The routine has become so entrenched in our weekends it happens almost without effort. "What time do we need to leave in the morning?" Hottie asks dreading the answer. Whatever my reply, it is followed by a pause, a sigh and then she says, "okay." Camera batteries are charged and lenses and umbrellas are packed and I stuff my bike clothes into a bag.
Well before the sun is up my alarm goes off and I brew up coffee and we chase it down with some corn grits. I load up the war wagon and pretty much on time, we are off. This morning took a little longer as I had to scrape the ice off the windshield. Yep, as male cyclists say, "it was going to be a shrinker."
I knew exactly where I wanted to put up the tent and we got that prime spot. There was thick milky fog and everything was wet or icy. We had epic rains all week and the course was as muddy as promised. For the first races there was a stretch of dry mud alternating with puddles. After three races it had turned into one long brown milkshake of mud.
|If is was less grey and had whip cream on it you would be looking for a straw..|
The fog was sticking around and I was putting on more and more layers. I took some laps wearing full tights and rain pants on my bottom and a wicking long sleeve shirt, sweatshirt, fleece jacket, team jacket and plastic rain jacket and a beanie and I did not overheat. I did succeed in warming up. We also had Mr. Heater working all day.
By race time the fog was gone and it was a tad warmer. I applied some embrocation and chomped down some shot bloks. My plea for some medical help earlier in the week had yielded some results and I was finally feeling better. I tried to not think about the week I took off trying to recover...
McWoodie came to cheer us on and gladly collected clothing at the start allowing us to delay the chill as long as possible. At the whistle I took off more aggressively than I have most of this season. I fought for my spot and jumped ahead of El Jefe and took a deep breath as we approached the gravel. I made the corner and took the right side while almost everyone else took the left. I gained a few spots and felt like I was racing again.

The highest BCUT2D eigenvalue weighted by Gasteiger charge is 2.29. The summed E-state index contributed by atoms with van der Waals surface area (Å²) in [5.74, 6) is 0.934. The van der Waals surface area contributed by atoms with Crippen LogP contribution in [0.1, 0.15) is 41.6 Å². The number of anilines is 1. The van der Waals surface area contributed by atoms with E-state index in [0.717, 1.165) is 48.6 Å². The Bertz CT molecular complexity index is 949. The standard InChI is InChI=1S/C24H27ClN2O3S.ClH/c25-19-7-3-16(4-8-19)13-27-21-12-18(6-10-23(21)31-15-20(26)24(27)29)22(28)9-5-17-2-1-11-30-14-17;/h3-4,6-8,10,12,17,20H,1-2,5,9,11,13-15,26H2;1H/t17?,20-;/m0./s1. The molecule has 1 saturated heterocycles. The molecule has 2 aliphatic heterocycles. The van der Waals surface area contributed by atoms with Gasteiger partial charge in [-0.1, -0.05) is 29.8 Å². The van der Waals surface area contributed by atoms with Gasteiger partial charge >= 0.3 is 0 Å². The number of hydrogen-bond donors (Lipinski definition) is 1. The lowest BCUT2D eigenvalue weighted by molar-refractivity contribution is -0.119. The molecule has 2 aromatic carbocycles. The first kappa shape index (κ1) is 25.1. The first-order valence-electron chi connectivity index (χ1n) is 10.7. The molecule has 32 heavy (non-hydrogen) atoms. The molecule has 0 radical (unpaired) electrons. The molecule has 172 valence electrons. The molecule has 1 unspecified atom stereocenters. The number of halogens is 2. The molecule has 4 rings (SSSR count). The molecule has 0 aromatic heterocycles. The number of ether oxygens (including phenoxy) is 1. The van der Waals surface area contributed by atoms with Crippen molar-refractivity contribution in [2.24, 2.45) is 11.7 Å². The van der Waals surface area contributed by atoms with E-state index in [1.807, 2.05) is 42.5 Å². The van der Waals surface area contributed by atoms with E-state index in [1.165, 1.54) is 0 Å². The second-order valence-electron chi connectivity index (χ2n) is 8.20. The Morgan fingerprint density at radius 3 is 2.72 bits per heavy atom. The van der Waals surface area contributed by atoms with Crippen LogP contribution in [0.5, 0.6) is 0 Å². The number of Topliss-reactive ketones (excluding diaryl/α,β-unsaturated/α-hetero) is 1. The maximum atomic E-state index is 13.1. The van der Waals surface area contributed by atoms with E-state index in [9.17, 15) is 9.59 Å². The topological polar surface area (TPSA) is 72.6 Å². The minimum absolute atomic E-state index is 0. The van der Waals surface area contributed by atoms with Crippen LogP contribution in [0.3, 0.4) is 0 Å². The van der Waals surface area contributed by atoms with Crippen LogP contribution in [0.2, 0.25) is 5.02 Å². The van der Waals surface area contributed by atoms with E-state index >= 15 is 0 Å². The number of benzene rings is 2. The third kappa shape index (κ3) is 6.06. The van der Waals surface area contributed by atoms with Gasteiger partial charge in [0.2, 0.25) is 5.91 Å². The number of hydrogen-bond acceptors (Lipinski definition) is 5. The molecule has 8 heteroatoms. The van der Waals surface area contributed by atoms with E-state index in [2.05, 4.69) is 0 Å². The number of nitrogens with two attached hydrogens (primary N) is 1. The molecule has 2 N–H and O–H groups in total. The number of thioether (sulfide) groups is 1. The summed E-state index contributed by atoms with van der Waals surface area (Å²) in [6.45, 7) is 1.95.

At this point I realized how much my head had been affected by my heath this season. In some races I just put in the effort and waited to be passed. This day I was pushing. In the maze at the top I held my spot. I took the conservative, but smart, path and ran the downhill/uphill feature. I passed four riders on the first lap and felt good. I also took the left line on the run up and gained a spot there.
In the mud I applied my Portland experience and took the center line and did just fine.
The laps stretched out and I was holding my ground. With one to go and deciding this was the last race for me, I was pushing and pushing hard. The first couple single speeders caught me and I was keeping a good pace. I continued to run the down/up and then slide my back wheel on the following descent.
A spill on my next to last lap gave me some blood on my knee and put a smile on my face as I didn't loose a spot because I sprang up like I had planned the crash all along.
The pirate took forth on the day and managed to take second in the series and a ticket to race with the Cat 1/2's next year. Big John had another mechanical and El Jefe never caught me so I was the top Thug for our team. I took 24th out of 43 which I am counting as a victory and calling it a season.
We cheered on our teammate Hot Pants in the final race as we broke down the tent and packed up. On our way home we were treated to a beautiful sunset. I washed the bike and clothes in the dark.
Next week is the Washington State Championship and our team is one of the sponsors so I'll be there working. There is an off chance I could ride so I didn't do my final bike cleaning and storage preparation. I sure enjoy the shower when I get home. I find blood in places and I have no idea how it got there. I did smear antibiotic cream on my knee, fingers and hip. I didn't have a medal around my next, but I did enjoy this season.
I warmed up wearing shoe covers that were so tight I had to fight to get them on. They kept my feet so dry that for the first time ever, I raced in shoe covers.